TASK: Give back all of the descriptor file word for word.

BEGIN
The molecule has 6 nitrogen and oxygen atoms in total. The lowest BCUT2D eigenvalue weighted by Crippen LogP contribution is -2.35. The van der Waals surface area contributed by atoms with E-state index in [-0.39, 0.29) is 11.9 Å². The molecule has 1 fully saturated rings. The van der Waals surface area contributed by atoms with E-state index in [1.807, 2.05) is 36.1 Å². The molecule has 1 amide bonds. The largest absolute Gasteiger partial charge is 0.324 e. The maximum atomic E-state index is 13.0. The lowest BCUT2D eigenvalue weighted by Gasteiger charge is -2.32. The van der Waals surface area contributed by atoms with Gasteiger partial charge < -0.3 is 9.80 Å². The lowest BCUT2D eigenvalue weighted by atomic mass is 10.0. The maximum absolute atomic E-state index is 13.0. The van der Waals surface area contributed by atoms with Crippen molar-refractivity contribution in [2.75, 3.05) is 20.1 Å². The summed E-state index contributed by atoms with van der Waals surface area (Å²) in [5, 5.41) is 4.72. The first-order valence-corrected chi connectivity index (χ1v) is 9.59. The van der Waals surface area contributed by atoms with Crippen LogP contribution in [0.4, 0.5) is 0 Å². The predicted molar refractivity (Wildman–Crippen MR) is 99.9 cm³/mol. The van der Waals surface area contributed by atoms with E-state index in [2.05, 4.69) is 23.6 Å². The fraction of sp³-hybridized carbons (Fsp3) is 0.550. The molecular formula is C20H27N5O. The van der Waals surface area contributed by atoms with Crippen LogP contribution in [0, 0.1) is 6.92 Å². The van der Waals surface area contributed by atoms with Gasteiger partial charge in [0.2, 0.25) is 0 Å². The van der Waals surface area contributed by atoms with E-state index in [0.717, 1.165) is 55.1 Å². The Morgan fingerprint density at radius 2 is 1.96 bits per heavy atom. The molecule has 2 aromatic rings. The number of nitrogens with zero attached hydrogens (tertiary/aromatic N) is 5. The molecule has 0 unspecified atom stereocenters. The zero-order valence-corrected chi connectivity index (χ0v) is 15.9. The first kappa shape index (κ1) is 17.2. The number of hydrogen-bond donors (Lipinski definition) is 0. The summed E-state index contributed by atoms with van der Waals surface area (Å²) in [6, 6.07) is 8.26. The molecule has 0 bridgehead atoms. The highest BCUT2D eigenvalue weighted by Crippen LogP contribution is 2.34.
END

The molecule has 6 nitrogen and oxygen atoms in total. The lowest BCUT2D eigenvalue weighted by Crippen LogP contribution is -2.35. The van der Waals surface area contributed by atoms with E-state index in [-0.39, 0.29) is 11.9 Å². The molecule has 1 fully saturated rings. The van der Waals surface area contributed by atoms with E-state index in [1.807, 2.05) is 36.1 Å². The molecule has 1 amide bonds. The largest absolute Gasteiger partial charge is 0.324 e. The maximum atomic E-state index is 13.0. The lowest BCUT2D eigenvalue weighted by Gasteiger charge is -2.32. The van der Waals surface area contributed by atoms with Gasteiger partial charge < -0.3 is 9.80 Å². The lowest BCUT2D eigenvalue weighted by atomic mass is 10.0. The maximum absolute atomic E-state index is 13.0. The van der Waals surface area contributed by atoms with Crippen molar-refractivity contribution in [2.75, 3.05) is 20.1 Å². The summed E-state index contributed by atoms with van der Waals surface area (Å²) in [5, 5.41) is 4.72. The first-order valence-corrected chi connectivity index (χ1v) is 9.59. The van der Waals surface area contributed by atoms with Crippen LogP contribution in [0.4, 0.5) is 0 Å². The predicted molar refractivity (Wildman–Crippen MR) is 99.9 cm³/mol. The van der Waals surface area contributed by atoms with E-state index in [2.05, 4.69) is 23.6 Å². The fraction of sp³-hybridized carbons (Fsp3) is 0.550. The molecular formula is C20H27N5O. The van der Waals surface area contributed by atoms with Crippen LogP contribution in [0, 0.1) is 6.92 Å². The van der Waals surface area contributed by atoms with Gasteiger partial charge in [0.2, 0.25) is 0 Å². The van der Waals surface area contributed by atoms with E-state index in [0.717, 1.165) is 55.1 Å². The Morgan fingerprint density at radius 2 is 1.96 bits per heavy atom. The molecule has 2 aromatic rings. The number of nitrogens with zero attached hydrogens (tertiary/aromatic N) is 5. The molecule has 0 unspecified atom stereocenters. The zero-order valence-corrected chi connectivity index (χ0v) is 15.9. The first kappa shape index (κ1) is 17.2. The number of hydrogen-bond donors (Lipinski definition) is 0. The summed E-state index contributed by atoms with van der Waals surface area (Å²) in [6, 6.07) is 8.26. The molecule has 0 bridgehead atoms. The highest BCUT2D eigenvalue weighted by Crippen LogP contribution is 2.34.